Need some help to read from a file

This is a discussion on Need some help to read from a file within the C Programming forums, part of the General Programming Boards category; I am a bit lost trying to read stuff from a file which has been written before. I want my ...

  1. #1
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    Need some help to read from a file

    I am a bit lost trying to read stuff from a file which has been written before.
    I want my program to open an already existing file which has my friends ‘names and numbers written like this:

    friend1-7372384729
    friend2-9374628202

    The input to the program will be my friend´s name and the output after searching in the file will be his number.
    I have studied these functions: fscanf, fgetc, and fgets and tried to use them but it isn’t working , I must be doing something wrong.
    Here is the code: I hope it isnt as awful as I think it is
    Code:
    #include <stdio.h>
    #include <string.h>
    #define d 25
    
    
    int main(){
    char nom[d],*a; int i=0,n;
    FILE *f;
    printf("\nIntroduce your friend´s name: ");
    gets(nom);
    if((f=fopen("telefonos.txt","r"))==NULL) printf("\nError oppening the file");
    
    while((i!=EOF)&&(a!=nom))   i=fscanf(f,"%s",a); 
    if(i==EOF) {printf("\nIt seems you haven´t got %s number registered",nom);return 0;}
    printf("\n%s number is: %d", *a, n);
    fclose(f);
    return 0;}

  2. #2
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    you can practice how fscanf works by writing a simple test program that declares a string "friend1-7372384729" and using sscanf on it to extract the data you are looking for. sscanf works the same way fscanf works except on a string. doing it that way gets rid of the file reading stuff that is a separate problem.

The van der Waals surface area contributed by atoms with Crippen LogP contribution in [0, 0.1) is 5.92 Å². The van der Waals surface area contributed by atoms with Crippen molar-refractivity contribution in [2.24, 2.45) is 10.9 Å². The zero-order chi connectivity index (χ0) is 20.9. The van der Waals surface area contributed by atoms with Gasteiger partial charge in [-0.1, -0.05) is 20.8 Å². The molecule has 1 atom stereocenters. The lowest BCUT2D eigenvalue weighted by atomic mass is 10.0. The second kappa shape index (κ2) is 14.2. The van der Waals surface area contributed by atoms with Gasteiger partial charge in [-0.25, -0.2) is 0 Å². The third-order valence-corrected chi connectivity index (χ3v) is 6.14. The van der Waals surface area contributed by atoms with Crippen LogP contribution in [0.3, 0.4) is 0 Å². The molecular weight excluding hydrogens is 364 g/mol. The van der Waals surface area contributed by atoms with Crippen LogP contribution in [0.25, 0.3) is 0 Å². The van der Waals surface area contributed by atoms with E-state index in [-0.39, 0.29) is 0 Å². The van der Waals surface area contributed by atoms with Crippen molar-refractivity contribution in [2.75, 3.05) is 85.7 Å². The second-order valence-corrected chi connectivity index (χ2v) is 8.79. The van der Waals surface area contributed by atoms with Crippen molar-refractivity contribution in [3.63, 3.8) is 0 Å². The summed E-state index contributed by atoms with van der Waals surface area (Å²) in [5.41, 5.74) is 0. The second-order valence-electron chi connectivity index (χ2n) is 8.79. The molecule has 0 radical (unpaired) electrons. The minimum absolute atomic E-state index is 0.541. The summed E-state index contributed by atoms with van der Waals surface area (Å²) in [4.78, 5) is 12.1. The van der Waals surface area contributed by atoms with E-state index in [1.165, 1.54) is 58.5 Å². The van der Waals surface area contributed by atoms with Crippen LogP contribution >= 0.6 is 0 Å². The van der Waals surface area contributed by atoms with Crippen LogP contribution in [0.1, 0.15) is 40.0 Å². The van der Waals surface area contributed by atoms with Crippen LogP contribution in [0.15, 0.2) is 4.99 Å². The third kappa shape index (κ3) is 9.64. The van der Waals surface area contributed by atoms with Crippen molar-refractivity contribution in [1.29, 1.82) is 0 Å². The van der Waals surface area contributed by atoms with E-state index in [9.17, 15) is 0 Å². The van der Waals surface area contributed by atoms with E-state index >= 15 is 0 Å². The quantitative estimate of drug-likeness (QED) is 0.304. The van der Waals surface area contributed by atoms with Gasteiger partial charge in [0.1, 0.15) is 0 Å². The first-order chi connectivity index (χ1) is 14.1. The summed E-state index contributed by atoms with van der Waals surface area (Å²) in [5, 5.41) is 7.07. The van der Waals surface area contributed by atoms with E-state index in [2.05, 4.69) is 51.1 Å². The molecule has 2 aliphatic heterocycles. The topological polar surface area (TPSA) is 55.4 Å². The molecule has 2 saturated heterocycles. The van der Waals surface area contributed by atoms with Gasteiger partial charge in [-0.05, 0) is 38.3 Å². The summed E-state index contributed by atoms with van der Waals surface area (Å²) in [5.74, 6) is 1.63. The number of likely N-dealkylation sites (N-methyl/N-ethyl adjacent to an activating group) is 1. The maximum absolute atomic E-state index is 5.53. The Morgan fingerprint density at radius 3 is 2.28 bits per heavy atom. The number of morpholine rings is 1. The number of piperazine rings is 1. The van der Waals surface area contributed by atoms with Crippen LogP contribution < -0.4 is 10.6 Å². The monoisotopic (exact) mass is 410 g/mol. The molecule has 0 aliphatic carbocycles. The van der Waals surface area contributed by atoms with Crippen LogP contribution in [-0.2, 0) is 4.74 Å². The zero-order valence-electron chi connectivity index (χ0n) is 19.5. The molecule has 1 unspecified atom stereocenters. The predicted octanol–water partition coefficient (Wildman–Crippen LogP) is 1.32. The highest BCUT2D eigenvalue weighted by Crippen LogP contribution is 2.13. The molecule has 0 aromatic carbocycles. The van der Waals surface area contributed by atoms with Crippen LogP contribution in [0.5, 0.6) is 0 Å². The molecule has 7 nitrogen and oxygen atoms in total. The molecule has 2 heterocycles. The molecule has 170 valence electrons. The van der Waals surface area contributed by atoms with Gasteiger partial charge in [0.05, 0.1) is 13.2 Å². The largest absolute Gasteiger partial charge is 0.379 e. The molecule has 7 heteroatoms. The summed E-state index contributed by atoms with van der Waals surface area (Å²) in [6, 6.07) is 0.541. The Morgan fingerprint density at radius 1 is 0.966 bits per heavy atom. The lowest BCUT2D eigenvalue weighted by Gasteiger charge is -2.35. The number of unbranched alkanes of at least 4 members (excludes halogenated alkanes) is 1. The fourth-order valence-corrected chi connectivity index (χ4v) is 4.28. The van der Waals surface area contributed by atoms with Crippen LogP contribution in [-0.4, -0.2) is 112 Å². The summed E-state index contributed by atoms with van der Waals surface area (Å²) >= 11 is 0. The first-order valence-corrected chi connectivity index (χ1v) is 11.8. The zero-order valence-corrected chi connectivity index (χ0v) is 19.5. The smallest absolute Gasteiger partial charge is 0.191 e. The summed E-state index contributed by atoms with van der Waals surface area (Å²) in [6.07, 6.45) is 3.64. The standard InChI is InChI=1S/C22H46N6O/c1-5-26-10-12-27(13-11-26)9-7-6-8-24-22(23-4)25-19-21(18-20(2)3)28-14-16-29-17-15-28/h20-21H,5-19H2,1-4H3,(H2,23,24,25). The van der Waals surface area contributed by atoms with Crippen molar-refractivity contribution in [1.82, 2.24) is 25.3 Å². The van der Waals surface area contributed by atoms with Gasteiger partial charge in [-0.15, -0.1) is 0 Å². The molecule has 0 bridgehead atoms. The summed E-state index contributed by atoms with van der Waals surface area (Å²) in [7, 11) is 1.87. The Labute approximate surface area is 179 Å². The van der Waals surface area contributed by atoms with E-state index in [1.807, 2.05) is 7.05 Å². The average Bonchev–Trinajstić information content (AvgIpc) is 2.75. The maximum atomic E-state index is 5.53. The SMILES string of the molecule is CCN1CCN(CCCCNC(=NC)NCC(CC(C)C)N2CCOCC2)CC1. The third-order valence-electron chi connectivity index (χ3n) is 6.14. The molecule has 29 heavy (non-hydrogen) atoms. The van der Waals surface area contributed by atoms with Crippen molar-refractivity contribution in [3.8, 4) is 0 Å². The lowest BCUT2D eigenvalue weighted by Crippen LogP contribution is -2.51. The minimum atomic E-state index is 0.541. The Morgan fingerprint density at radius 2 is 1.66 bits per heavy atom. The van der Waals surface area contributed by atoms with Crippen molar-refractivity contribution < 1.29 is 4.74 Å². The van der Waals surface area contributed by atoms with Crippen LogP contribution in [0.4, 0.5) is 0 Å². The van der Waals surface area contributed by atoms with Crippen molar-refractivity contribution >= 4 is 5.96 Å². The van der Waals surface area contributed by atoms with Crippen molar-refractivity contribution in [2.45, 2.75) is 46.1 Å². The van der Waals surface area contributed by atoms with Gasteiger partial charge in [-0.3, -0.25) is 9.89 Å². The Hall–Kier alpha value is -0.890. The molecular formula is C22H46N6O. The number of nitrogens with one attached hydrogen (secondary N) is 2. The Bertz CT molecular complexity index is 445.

3. #3
    - - - - - - - - oogabooga's Avatar
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    You're doing a few things wrong.
    1. You can't compare strings like a != nom. You must use
    Code:
    strcmp(a, nom) != 0
    2. You can't read a string into a pointer with no memory allocated to it. Instead of declaring char *a it should be
    Code:
    char a[d] = {0}
    (Initializing it to zeros makes the first strcmp work properly.)
    3. You're reading the whole string (e.g., friend1-7372384729) into 'a' whereas you want only the name in 'a' and the number in 'n'. It may be best to declare 'n' as char n[d] instead of an int (since it may overflow an int). You could then read 'a' and 'n' something like this:
    Code:
    i = fscanf(f, "%[^-]-%s", a, n);
    Other points:
    * We generally discourage the use of gets in favor of fgets. gets can lead to buffer overflows since it puts no restriction on the size of the string read. What would happen if the user entered a 100 characters where your char array has room for only 25? fgets allows you to limit the number of chars read.
    * If the fopen doesn't work you don't just want to print an error message and then continue normal processing; you want to exit the program (or deal with the error in some other way).
    * 'd' is a bad name for a defined constant. How about SIZE. Obviously some of your other names are not good, like 'a' and 'n'.
    The cost of software maintenance increases with the square of the programmer's creativity. - Robert D. Bliss

  4. #4
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    thanks for taking the time to look at it, I´ve changed a few things you told me but some things are new and I don´t really understand how they work foe example what kind of format is %[^-]
    I´ve done changes but still isn´t working:
    Code:
    #include <stdio.h>
    #include <string.h>
    #define SIZE 25
    
    
    int main(){
    char str1[SIZE]={0},str2[SIZE]={0},n[8]={0}; int i=0,j=0;
    FILE *f;
    printf("\nIntroduce your friend´s name: ");
    gets(str1); puts(str1);
    if((f=fopen("telefonos.txt","r"))==NULL)  {printf("\nError oppening the file. The program has finished"); return 0;}
    while((i!=EOF)&&((strcmp(str1, str2)) != 0))  {i=fscanf(f,"%[^-]-%s", str2[j], n[j]);
    											   ++i; ++j;} 
    if(i==EOF) {printf("\nIt seems you haven´t got %s number registered",str1);return 0;}
    printf("\n%s number is: %d", str2, n);
    fclose(f);
    return 0;}
    I have also tried this:
    Code:
    i=0; strname{0};